The Black Oystercatcher is a family-run wine farm at the cool southernmost tip of Africa. Tucked away off the beaten track close to Elim, we boast over 80 hectares of vineyards and three charming cottages.
Our unique region crafts our cool-climate wines, creating penetrating fruit flavours and a distinctive minerality.
Boasting the southernmost vineyards on the African continent and renowned for being one of South Africa’s most wild and rugged wine regions, Agulhas wine farms are scattered across a vast distance, from Gansbaai to the west, coastal Cape Agulhas in the south and across to Malgas in the east.
The region’s most famous landmark is arguably Cape Agulhas (also known as L’Agulhas), a charming coastal village and national park located at the southernmost tip of Africa, just under a three hour drive from Cape Town. Here, the Atlantic and Indian Oceans meet and Cape Agulhas’ dramatic coastline boasts rocky beaches and an iconic working lighthouse dating from 1849.
Cape Agulhas is just 32km south of the town of Bredasdorp. It is believed that in May 1488, Portuguese explorer Bartholomew Dias named the area “Cabo dos Agulhas‘ meaning Cape of Needles. It is said that Agulhas received its name due to the unforgiving coastline, the “needles” referring to the rocky shoreline.
It is believed that South Africa saw approximately 150 shipwrecks in its early days, with the majority of these found along the Agulhas coast. Survivors of these shipwrecks settled in the area and moved further inland to what is known today as the towns of Bredasdorp, Arniston, Elim- and Struisbaai.
In time, as more international ships started arriving in the Cape, a lighthouse was built and this iconic landmark is still in operation today (it is the second oldest lighthouse in South Africa). While Agulhas’ name has Portuguese origins, it later changed to L’Agulhas when French settlers started arriving in the Cape.
The Agulhas region is an ancient landscape exposed to two oceans with a flourishing fauna, protected wetlands and abundant marine life. The first vines were planted in the region around 150 years ago by missionaries, however it was only in the late 1990s that commercial wine farming really took off. The Agulhas Plain is raw and windswept, which forges unique low yield wines of outstanding character, deeply reflective of their cool climate and maritime terroir.
The official wine route of Cape Agulhas, the Agulhas Wine Triangle, is made up of a few pioneering wine producers, spread over 100 kilometres apart from west to east.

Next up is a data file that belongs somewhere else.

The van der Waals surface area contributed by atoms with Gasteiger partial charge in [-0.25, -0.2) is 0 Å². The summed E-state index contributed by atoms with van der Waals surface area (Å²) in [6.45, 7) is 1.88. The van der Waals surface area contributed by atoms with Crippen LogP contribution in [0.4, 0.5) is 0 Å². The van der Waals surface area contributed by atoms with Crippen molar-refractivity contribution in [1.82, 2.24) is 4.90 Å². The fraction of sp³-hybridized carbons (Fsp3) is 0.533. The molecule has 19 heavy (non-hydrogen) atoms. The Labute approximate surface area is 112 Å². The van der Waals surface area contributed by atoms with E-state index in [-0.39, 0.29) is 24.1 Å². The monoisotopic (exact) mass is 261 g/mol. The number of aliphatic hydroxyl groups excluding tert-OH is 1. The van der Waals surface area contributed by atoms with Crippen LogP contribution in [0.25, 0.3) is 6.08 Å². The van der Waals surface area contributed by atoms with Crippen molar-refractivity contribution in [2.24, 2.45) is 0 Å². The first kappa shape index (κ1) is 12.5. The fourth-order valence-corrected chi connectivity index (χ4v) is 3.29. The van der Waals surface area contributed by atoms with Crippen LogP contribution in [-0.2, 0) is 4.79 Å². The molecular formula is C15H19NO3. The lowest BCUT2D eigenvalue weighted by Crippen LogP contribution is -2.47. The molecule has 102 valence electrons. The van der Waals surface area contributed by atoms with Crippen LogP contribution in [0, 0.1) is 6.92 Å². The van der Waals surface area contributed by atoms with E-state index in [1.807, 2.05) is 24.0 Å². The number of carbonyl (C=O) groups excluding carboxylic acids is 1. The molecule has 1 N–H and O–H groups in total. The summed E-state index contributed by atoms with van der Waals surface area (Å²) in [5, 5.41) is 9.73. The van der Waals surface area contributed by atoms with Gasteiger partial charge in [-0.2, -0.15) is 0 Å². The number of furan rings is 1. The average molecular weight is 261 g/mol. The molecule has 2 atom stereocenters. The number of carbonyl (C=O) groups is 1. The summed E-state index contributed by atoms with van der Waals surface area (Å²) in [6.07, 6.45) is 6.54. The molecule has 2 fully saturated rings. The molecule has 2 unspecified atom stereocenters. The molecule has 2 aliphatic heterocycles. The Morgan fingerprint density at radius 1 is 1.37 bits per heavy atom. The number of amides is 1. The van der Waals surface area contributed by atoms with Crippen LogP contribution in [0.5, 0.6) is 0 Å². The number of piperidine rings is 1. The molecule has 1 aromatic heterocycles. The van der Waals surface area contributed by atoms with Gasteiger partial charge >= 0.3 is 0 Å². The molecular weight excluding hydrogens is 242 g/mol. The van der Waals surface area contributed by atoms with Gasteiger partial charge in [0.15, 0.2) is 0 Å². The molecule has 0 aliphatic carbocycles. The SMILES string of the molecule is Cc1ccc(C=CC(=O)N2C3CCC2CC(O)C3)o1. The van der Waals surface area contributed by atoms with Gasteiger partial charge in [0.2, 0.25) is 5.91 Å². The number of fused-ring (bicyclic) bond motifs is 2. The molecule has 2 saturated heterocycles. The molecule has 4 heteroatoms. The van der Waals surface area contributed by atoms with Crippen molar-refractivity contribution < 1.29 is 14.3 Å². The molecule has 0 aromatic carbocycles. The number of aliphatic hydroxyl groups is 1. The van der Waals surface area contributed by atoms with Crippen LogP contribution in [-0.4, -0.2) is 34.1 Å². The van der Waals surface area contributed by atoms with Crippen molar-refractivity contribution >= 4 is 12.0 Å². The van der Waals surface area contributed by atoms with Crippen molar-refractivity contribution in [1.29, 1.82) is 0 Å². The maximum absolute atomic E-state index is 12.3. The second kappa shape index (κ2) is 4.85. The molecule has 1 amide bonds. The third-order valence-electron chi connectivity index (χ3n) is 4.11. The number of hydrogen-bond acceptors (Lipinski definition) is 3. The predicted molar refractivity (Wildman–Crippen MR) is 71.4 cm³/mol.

Average summer temperatures in the area are around 20 ℃ making it the coolest wine producing region in South Africa. These low temperatures combined with the cold oceanic winds from the nearby coast lengthen the ripening season.
This allows the grapes to develop strong concentrated flavours, while still retaining their acidity. Add into the mix the unique minerality of the terroir and the results are fragrant Chardonnays, elegant Syrahs and light, tropical Sauvignon Blancs that have been compared to those being made in wine regions such as Marlborough in New Zealand and the Loire Valley in France.
Although the Agulhas wine region is vast, some of the wine farms are grouped together geographically, making it relatively easy to visit two at a time. The farms themselves are mostly off the beaten track yet accessible; rustic and charming in design with opportunities to meet the winemakers and enjoy platters of locally sourced seafood and meats.
There are plenty of things to do in Cape Agulhas and the wider Agulhas region, in addition to sampling the area’s unique cool climate wines. The villages of L’Agulhas, Struisbaai and Arniston are popular coastal tourist destinations with the Cape Agulhas National Park being the home of the point where the two oceans meet.
If you’re looking to learn about the area’s rich maritime history then The Cape Agulhas Lighthouse and the Bredasdorp Shipwreck Museum are great places to stop by. The entire area is also a haven for bird life, marine life and mammals – expect anything from whales and dolphins to small antelope and swathes of Blue Cranes.
Agulhas is also known for serving up some of the freshest seafood, so be sure to stop at the Struisbaai Sea Shack, where all the locals hang out for freshly caught fish and chips with a spectacular ocean view.
Looking to spend the weekend? Well then you’re spoilt for choice with a great range of accommodation options spread throughout the Agulhas area. A handful of the wine farms feature accommodation such as Strandveld and Blackoystercatcher, however the highest concentration of -guest houses, camping and caravan facilities plus self-catering units are found in Struisbaai and L’Agulhas. However options including farm stays and luxury eco retreats are also available, from Gansbaai to Elim and De Hoop, all boasting beautiful views of this incredible area.